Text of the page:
There’s an etching near the Circus Maximus in Rome that’s behind a metal grate so you can’t touch it. I’ve seen it many times. It’s a picture of a crucified jackass with a man’s body and the head of a donkey. The translation of what’s written underneath is, Alexamenos worships his god. That represents the scorn of the Gentile world on anyone who would dare worship a crucified man because as far as they knew, only scum ever made it to a cross. The gospel is, in a sense, an unbelievable message that is contrary to all natural inclinations, and we’re trying to deliver it to people who are dead and blind. If you’re not seeing people coming to Christ in droves, you know why.
To overcome those very serious problems, shall we recruit an elite crew? That is not what God did. “Consider your calling, brothers,” writes Paul. “Not many of you were wise according to worldly standards, not many were powerful, not many were of noble birth. But God chose what is foolish in the world to shame the wise; God chose what is weak in the world to shame the strong; God chose what is low and despised in the world, even things that are not” — the nobodies — “to bring to nothing things that are, so that no human being might boast in the presence of God . . . so that, as it is written, ‘Let the one who boasts, boast in the Lord’” (1 Corinthians 1:26–31, citing Jeremiah 9:23). That is why Paul later wrote, “What then is Apollos? What is Paul? Servants through whom you believed, as the Lord assigned to each. I planted, Apollos watered, but God gave the growth. So neither he who plants nor he who waters is anything, but only God who gives the growth” (1 Corinthians 3:5–7).
We are sent to proclaim an unbelievable message to a dead and blind audience.
Let me tell you something important about that word servants: It literally speaks of slaves — people who were owned by someone else and had no personal rights. We in America have a built-in contempt for all forms of human slavery. And it is well that we should, given the almost unbearable agony and generations of sin that have been bred by every system of slavery that has ever existed. However, if we are going to understand how Scripture portrays what it means to be a true follower of Christ, we need to understand something of what it meant to be a slave in Roman times.
Paul made the point clear in 2 Corinthians 4:5, where he described his own ministry: “What we proclaim is not ourselves, but Jesus Christ as Lord, with ourselves as your servants for Jesus’ sake.” The Greek term translated “servants” referred to the bottom rung in the slave chain, galley slaves who rowed the oars, for instance. While it is true that Jesus is the friend of sinners, he is also Lord and Master of all, telling his disciples:
“Will any one of you who has a servant plowing or keeping sheep say to him when he has come in from the field, ‘Come at once and recline at table’? Will he not rather say to him, ‘Prepare supper for me, and dress properly, and serve me while I eat and drink, and afterward you will eat and drink’? Does he thank the servant because he did what was commanded? So you also, when you have done all that you were commanded, say, ‘We are unworthy servants; we have only done what was our duty.’” (Luke 17:7–10)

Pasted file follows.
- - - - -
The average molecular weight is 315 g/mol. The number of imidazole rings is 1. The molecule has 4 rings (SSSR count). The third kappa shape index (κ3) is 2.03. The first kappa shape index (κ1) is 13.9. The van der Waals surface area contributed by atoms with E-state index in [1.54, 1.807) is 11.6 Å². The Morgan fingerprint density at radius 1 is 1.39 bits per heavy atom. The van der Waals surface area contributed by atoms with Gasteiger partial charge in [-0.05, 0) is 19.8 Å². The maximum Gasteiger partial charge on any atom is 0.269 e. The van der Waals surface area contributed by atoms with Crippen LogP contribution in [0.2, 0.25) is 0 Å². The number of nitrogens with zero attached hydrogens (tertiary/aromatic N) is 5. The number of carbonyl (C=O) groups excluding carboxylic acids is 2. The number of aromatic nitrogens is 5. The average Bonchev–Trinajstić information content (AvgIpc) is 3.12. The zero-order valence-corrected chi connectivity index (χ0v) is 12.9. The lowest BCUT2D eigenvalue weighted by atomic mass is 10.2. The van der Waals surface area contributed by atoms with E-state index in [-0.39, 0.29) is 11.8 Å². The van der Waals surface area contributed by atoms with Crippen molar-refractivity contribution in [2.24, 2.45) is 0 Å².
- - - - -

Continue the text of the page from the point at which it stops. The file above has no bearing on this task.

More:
The Bible doesn’t condone slavery, but neither does it expressly condemn it. The New Testament does employ the imagery of a slave as an appropriate metaphor to picture the Christian’s relationship to the Lord. We depend on him to provide for all our needs, both physical and spiritual. Even our ability to work comes from him, for the Word instructs, “You shall remember the Lord your God, for it is he who gives you power to get wealth” (Deuteronomy 8:18). The ultimate disposition of your life regarding judgment and reward is likewise in his hands.
If you’re still struggling with the biblical concept of slavery, especially because it was a part of your forefathers’ past, realize that for you and me it is but a memory, but for earlier generations and for people in Bible times, it was reality. Look at these words from Philippians 2 with new eyes: “Have this mind among yourselves, which is yours in Christ Jesus, who, though he was in the form of God, did not count equality with God a thing to be grasped, but made himself nothing, taking the form of a servant [slave], being born in the likeness of men. And being found in human form, he humbled himself by becoming obedient to the point of death, even death on a cross” (verses 5–8).
If you’re tempted to think it’s beneath you to be a slave, remember that it wasn’t beneath your Lord to be a slave. What happened as a result? God the Father “has highly exalted him and bestowed on him the name that is above every name, so that at the name of Jesus every knee should bow, in heaven and on earth and under the earth, and every tongue confess that Jesus Christ is Lord, to the glory of God the Father” (Philippians 2:9–11, citing Isaiah 45:23).
Here is another triumphant conclusion from Paul: “For God, who said, ‘Let light shine out of darkness,’ has shone in our hearts to give the light of the knowledge of the glory of God in the face of Jesus Christ” (2 Corinthians 4:6). Paul was thinking, of course, about Genesis 1:3: “God said, ‘Let there be light,’ and there was light.” He who turned on the lights of the universe can do the same in a darkened heart by turning that heart toward Christ, in whom “the whole fullness of deity dwells bodily” (Colossians 2:9).